February 7, 2020

It’s All Good / Patti Lamb

Our call through stewardship is to serve, to give, and to love

Patti LambRecently, a new door opened, and I was led to a job change. I’m actually returning to my former job, and I am very fond of my former co-workers, so I’m excited.

The only part I’m not excited about is the drive. The commute, door to door, is about 50 minutes. Driving has never been especially easy or pleasant for me. I’m a nervous driver. (I suppose that’s a bit of an understatement.)

My niece suggested that I listen to podcasts on the drive to make my commute time productive and enjoyable.

She suggested starting with podcasts by a priest named Father Mike Schmitz, so I Googled him and randomly selected a podcast, which drew me in right away. The topic of this episode was stewardship, and it made me rethink the way I’ve been viewing “my stuff.”

Father Mike explained that there are two ways of looking at the world and all we’ve been given.

One is to view the world as an owner. As an owner, I’d make a statement like this to indicate that these things are my possessions. “This is my body, and this is my time, and that is my bank account.”

The other way of looking at the world, the priest says, is to look at our possessions not as an owner, but as a steward. In that case, I’d make statements like this to indicate that these things have been entrusted to me. “God has entrusted me with this body and this much time and these financial blessings.”

Father Mike referred to the parable of the gold coins, highlighting that the coins didn’t belong to the servants, but were entrusted to them.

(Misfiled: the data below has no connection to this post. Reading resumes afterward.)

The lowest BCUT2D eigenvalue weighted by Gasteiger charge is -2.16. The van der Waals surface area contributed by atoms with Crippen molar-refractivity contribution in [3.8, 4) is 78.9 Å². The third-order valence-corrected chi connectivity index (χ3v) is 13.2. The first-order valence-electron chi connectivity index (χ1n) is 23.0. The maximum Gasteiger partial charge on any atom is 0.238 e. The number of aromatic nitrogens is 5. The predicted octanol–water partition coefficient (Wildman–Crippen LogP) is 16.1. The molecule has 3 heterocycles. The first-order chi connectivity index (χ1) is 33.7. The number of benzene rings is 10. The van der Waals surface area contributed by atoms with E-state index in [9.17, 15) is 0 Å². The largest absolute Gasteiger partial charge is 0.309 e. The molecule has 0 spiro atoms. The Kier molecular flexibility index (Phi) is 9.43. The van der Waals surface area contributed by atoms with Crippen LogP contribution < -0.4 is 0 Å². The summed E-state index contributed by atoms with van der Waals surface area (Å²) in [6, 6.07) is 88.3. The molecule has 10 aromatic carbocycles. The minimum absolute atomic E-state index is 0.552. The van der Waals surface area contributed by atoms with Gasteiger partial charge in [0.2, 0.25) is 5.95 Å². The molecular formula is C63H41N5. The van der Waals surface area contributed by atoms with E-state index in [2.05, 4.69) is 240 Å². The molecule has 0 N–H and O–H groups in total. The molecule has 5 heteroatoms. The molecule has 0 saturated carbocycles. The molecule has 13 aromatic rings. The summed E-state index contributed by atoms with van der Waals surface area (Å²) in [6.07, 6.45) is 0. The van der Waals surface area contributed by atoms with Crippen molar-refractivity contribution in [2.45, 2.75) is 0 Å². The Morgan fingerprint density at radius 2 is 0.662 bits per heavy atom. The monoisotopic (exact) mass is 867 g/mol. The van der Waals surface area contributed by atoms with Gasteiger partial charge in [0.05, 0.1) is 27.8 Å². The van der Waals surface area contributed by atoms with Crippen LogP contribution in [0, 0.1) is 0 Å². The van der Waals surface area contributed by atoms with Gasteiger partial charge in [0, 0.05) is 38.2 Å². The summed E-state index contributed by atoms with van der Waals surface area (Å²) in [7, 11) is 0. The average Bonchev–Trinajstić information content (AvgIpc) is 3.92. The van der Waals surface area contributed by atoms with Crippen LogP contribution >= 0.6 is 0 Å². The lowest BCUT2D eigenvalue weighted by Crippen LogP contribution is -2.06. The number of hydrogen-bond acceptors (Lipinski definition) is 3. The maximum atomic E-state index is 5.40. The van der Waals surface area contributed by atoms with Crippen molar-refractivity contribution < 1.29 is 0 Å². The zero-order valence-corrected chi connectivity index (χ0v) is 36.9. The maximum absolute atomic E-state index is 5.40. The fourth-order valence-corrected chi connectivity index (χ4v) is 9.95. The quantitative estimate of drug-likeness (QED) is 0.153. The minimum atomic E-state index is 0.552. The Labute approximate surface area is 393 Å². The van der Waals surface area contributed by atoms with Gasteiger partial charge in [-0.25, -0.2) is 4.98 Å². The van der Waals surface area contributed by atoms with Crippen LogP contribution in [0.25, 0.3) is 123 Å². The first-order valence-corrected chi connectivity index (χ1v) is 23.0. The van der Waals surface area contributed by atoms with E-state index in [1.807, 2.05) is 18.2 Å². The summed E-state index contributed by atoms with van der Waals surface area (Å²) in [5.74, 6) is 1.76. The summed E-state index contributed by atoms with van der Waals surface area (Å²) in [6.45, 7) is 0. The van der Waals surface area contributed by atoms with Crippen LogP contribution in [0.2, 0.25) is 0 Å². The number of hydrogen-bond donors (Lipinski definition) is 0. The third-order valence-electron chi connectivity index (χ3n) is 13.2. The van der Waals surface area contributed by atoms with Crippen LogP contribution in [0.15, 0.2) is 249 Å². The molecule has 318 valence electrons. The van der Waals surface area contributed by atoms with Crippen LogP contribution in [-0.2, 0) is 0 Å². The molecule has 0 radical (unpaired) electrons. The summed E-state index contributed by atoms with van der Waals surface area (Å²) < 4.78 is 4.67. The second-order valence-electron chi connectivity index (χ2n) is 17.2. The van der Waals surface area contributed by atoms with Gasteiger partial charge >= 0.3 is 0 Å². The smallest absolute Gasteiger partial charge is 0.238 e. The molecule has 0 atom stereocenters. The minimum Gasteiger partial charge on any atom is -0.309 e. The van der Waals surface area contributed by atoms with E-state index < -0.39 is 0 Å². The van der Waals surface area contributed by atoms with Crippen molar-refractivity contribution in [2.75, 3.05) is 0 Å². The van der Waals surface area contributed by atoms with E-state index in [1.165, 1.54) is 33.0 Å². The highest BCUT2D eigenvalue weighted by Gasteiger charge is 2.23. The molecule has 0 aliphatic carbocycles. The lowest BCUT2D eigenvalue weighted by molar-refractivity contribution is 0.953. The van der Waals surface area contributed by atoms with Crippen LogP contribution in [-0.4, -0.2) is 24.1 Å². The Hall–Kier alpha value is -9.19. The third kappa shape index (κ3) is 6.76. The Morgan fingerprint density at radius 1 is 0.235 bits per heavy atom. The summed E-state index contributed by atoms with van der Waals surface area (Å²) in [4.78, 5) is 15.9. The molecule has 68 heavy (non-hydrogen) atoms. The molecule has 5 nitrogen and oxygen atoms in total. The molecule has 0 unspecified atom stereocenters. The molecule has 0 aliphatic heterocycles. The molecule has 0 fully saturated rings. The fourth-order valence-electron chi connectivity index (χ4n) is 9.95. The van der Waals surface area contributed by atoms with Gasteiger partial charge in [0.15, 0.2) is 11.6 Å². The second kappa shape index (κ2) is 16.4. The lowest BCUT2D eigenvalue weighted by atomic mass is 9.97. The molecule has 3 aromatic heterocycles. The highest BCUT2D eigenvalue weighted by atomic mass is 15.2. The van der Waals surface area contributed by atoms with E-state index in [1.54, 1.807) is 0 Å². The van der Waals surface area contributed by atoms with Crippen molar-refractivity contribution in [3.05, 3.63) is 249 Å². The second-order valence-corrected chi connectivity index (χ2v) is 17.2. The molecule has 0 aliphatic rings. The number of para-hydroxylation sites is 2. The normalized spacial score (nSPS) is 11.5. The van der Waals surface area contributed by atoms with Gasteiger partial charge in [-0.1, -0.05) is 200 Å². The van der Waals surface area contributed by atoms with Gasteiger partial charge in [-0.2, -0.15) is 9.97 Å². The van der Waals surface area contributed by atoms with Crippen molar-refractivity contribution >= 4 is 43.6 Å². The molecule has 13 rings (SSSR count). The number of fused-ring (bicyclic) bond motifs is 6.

Psalm 24:1 says, “The earth is the Lord’s, and everything in it, the world, and all who live in it.”

Father Mike’s podcast reminded me that everything belongs to God, and nothing is really “ours” to claim.

Wikipedia states that “a biblical world view of stewardship can be consciously defined as ‘utilizing and managing all resources God provides for the glory of God and the betterment of His creation.’ ”

To simplify that statement: We’ve all been blessed with unique gifts to help each other and bless each other, and we are called to serve others and build up those around us. That is how we work together to build God’s kingdom.

“As each one has received a gift, use it to serve one another as good stewards of God’s varied grace” (1 Pt 4:10).

The author of Big Magic, a book currently on my nightstand, says “I happen to believe we are all walking repositories of buried treasure.”

I love that statement. Wouldn’t the world be different if we looked at each other as divine beings, carriers of God’s gifts and graces? Wouldn’t it be awesome if we saw each other as sacred because God dwells in every one of us, at every stage of our lives?

When we reach the end of our earthly existence, I believe that we’ll be called to give an account of how we used our gifts to serve others and glorify God. I think that our eternal reward hinges on stewardship. Stewardship looks different for everyone, based on the gifts you’ve been given and the people by whom God has surrounded you.

It might entail caregiving or sharing money to help a cause or making dinner for a grieving family or simply giving a hug. Jesus tells us the goal is to serve, to give, and to love.

(Patti Lamb, a member of St. Susanna Parish in Plainfield, is a regular columnist for The Criterion.)

Local site Links: